Welcome to the annual Autumn Symposium of the Finnish Association of Applied Linguistics (AFinLA) at the University of Turku on November 14-16, 2013. The theme of the symposium is "Language Users of Tomorrow". We welcome proposals for papers, posters and workshops related to the theme as well as to other areas of applied linguistics.
The working methods of the symposium will include individual presentations, poster presentations and workshops. Our invited speakers are
Michał Krzyżanowski, Örebro University, Sweden
Language Ideologies in/and Supranational Organisational Spaces: A Discourse-Ethnographic Analysis of Multilingual Communication in European Union Institutions
Michał Krzyżanowski (MA, PhD, Dr. Habil) is Full Professor of Media and Communication Studies at Örebro University, Sweden, which he joined in 2013 from the University of Aberdeen in the UK. He has previously also worked at Lancaster University (UK), University of Vienna (Austria), and at Adam Mickiewicz University, Poznan (Poland). In 2011, he was also a Visiting Professor in Media and Communication Studies at Örebro University. He has guest-lectured widely, including at the Universities of Brussels (VUB), Florence (EUI), Ljubljana, Milan (Bicocca), Tilburg or Umeå. He is also a recurrent faculty member of the Summer Schools in Methods and Techniques of the European Consortium for Political Research (ECPR). Michał is Co-Editor of the Journal of Language and Politics as well as serves on editorial boards of, inter alia, Critical Discourse Studies.
Michał’s core research is located within the tradition of Critical Discourse Analysis and in particular its Discourse-Historical (or ‘Viennese’) Approach. He also works extensively on developing new approaches in critical discourse studies (especially CDA/DHA) and qualitative research methodology where his main methodological contributions are at the intersections of critical discourse analysis and ethnography or conceptual history.
Originating in language and discourse studies, his work is interdisciplinary and contributes to a variety of fields including: applied and critical text and discourse analysis; sociolinguistics; critical media, communication and journalism studies; political sociology and European integration research; critical ethnography and organisation research.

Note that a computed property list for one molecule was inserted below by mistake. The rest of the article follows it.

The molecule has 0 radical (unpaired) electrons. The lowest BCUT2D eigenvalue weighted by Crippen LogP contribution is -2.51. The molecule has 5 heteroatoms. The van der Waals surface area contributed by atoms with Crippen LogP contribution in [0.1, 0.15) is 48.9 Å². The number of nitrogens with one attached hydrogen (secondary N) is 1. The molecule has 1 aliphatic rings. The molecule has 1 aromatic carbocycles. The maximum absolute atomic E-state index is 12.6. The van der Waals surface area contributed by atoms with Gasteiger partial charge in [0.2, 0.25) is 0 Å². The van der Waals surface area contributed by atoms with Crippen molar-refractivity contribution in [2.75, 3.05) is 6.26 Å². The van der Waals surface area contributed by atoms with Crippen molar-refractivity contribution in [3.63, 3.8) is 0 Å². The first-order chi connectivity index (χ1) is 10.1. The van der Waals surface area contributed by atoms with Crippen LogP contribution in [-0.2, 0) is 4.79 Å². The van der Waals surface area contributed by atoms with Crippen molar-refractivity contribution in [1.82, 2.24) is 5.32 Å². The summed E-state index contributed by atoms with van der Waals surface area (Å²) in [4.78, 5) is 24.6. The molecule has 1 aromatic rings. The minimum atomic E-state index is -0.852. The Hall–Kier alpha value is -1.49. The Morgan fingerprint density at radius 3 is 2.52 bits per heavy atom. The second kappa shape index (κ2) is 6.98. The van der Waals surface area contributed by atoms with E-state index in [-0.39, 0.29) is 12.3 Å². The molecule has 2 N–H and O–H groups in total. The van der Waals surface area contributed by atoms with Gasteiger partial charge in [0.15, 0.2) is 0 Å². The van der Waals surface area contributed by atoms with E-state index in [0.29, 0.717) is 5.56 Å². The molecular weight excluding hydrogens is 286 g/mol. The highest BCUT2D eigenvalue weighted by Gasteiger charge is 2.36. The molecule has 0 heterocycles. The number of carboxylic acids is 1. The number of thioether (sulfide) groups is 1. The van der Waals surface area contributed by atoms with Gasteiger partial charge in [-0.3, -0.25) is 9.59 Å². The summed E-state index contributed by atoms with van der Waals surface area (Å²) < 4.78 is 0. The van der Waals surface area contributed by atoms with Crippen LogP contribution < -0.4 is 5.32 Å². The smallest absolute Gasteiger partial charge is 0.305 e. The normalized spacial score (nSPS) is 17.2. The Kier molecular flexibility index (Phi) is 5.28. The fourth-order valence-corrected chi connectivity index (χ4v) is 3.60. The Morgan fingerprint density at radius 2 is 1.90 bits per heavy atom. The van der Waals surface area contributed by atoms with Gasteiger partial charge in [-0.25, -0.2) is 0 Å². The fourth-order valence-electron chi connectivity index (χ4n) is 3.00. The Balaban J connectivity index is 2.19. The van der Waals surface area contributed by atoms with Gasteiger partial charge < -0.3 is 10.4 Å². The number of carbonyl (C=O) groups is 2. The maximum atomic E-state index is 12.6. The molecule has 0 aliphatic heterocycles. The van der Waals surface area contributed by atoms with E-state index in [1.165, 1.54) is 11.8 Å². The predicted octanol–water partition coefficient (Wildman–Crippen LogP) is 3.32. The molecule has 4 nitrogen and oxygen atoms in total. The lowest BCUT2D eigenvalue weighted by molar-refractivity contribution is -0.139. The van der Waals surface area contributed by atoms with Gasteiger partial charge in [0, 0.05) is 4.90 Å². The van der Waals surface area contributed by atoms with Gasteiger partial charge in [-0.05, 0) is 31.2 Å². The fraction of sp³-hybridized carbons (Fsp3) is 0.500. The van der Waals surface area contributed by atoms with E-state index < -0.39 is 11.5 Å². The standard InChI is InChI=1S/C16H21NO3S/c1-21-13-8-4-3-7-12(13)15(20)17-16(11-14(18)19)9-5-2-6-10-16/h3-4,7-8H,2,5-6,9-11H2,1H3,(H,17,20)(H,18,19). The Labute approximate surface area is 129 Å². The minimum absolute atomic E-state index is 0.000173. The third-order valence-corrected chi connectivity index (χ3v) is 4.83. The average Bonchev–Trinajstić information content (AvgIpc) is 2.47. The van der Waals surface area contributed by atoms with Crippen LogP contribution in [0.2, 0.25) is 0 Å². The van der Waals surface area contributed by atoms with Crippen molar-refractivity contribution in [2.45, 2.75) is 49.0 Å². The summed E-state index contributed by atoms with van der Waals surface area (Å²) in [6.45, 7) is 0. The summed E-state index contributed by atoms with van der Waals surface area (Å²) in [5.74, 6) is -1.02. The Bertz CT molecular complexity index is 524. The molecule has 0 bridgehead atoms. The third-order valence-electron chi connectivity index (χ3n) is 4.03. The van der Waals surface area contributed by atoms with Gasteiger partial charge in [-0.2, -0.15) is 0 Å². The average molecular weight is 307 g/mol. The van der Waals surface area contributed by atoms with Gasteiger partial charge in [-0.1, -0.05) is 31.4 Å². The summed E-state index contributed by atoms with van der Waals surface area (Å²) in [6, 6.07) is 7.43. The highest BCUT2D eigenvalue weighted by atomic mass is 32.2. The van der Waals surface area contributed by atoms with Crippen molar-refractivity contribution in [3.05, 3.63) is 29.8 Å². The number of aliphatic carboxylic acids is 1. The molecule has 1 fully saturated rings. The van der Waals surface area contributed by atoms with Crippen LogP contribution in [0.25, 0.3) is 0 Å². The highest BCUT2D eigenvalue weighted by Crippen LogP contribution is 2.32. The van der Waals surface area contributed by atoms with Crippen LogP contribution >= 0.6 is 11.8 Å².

Crispin Thurlow, University of Washington (Seattle), USA
Language Workers of the World, Unite!
Crispin Thurlow is Professor (Language and Communication) in the School of Interdisciplinary Arts and Sciences at the University of Washington where he also holds adjunct appointments in Linguistics and Anthropology. In 2007, he received the University of Washington’s Distinguished Teaching Award, and he currently directs the university’s MA Cultural Studies program and its Project for Interdisciplinary Pedagogy. His research examines how language and other semiotic modes work to produce social difference/inequality in key domains of contemporary life. This work draws on a range of academic traditions, but especially sociolinguistics, critical discourse studies, linguistic anthropology and cultural studies. Crispin’s books include Digital Discourse: Language in the New Media (Oxford, 2011) and Tourism Discourse: Language and Global Mobility (Palgrave, 2010) which was received the prize for the best book in International & Intercultural Communication (2011) from the USA’s National Communication Association.
Camilla Wide, University of Turku
Language on the Internet: How do young Swedish-speaking Finns write today?
Camilla Wide is Professor of Scandinavian languages at the University of Turku. Her main research interests focus on spoken language variation and changes in interactionist and construction grammar approaches. She is also interested in grammaticalization, sociolinguistics, and especially in Finland Swedish from a pluricentric perspective. She works in several networks such as the N'CLAV–Nordic collaboration on language variation, Turku Centre for Medieval and Early Modern Studies(TUCEMEMS), and Working Group on Non-dominating Varieties of pluricentric Languages. She runs several projects in this research domain, such as Svenska som pluricentriskt språk – pragmatik, interaktion och kommunikation i Sverige och Finland (2013–2020), Svenskan i Finland - i dag och i går (2010–2017). She is a member of several Scandinavian editorial boards, has written articles in Journals and book chapters in edited volumes. She is the co-author of an edited book Konstruktioner i finlandssvensk syntax. Skriftspråk, samtal och dialekter (2009), and Special Issue on the Nordic Languages and Linguistic Typology (2011).